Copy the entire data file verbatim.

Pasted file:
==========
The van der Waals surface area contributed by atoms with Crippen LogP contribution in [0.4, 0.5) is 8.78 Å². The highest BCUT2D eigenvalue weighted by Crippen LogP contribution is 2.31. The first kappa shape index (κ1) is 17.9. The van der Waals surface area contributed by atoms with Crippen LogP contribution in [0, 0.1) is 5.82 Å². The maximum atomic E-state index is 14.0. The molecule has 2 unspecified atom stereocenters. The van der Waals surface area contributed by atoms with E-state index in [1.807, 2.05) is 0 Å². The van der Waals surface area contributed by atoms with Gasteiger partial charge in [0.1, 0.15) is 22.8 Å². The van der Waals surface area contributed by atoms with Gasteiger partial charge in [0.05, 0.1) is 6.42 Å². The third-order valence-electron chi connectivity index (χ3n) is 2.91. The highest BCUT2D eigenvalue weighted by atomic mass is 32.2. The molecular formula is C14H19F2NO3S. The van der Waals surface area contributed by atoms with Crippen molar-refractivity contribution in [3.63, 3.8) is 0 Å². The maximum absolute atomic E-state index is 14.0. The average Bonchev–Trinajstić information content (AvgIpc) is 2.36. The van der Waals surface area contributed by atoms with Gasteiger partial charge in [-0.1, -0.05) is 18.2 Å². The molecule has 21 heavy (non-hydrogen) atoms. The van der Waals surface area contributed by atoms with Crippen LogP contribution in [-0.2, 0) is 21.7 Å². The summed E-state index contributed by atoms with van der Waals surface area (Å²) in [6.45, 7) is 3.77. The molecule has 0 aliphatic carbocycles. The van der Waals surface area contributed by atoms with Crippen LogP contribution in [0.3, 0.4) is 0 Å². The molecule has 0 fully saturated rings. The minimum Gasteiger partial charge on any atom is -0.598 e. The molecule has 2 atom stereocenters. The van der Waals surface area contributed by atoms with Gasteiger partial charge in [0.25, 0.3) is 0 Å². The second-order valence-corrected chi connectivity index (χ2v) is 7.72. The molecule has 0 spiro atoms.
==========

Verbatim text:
The van der Waals surface area contributed by atoms with Crippen LogP contribution in [0.4, 0.5) is 8.78 Å². The highest BCUT2D eigenvalue weighted by Crippen LogP contribution is 2.31. The first kappa shape index (κ1) is 17.9. The van der Waals surface area contributed by atoms with Crippen LogP contribution in [0, 0.1) is 5.82 Å². The maximum atomic E-state index is 14.0. The molecule has 2 unspecified atom stereocenters. The van der Waals surface area contributed by atoms with E-state index in [1.807, 2.05) is 0 Å². The van der Waals surface area contributed by atoms with Gasteiger partial charge in [0.1, 0.15) is 22.8 Å². The van der Waals surface area contributed by atoms with Gasteiger partial charge in [0.05, 0.1) is 6.42 Å². The third-order valence-electron chi connectivity index (χ3n) is 2.91. The highest BCUT2D eigenvalue weighted by atomic mass is 32.2. The molecular formula is C14H19F2NO3S. The van der Waals surface area contributed by atoms with Crippen molar-refractivity contribution in [3.63, 3.8) is 0 Å². The maximum absolute atomic E-state index is 14.0. The average Bonchev–Trinajstić information content (AvgIpc) is 2.36. The van der Waals surface area contributed by atoms with Gasteiger partial charge in [-0.1, -0.05) is 18.2 Å². The molecule has 21 heavy (non-hydrogen) atoms. The van der Waals surface area contributed by atoms with Crippen LogP contribution in [-0.2, 0) is 21.7 Å². The summed E-state index contributed by atoms with van der Waals surface area (Å²) in [6.45, 7) is 3.77. The molecule has 0 aliphatic carbocycles. The van der Waals surface area contributed by atoms with Crippen LogP contribution in [0.3, 0.4) is 0 Å². The molecule has 0 fully saturated rings. The minimum Gasteiger partial charge on any atom is -0.598 e. The molecule has 2 atom stereocenters. The van der Waals surface area contributed by atoms with Gasteiger partial charge in [0.25, 0.3) is 0 Å². The second-order valence-corrected chi connectivity index (χ2v) is 7.72. The molecule has 0 spiro atoms.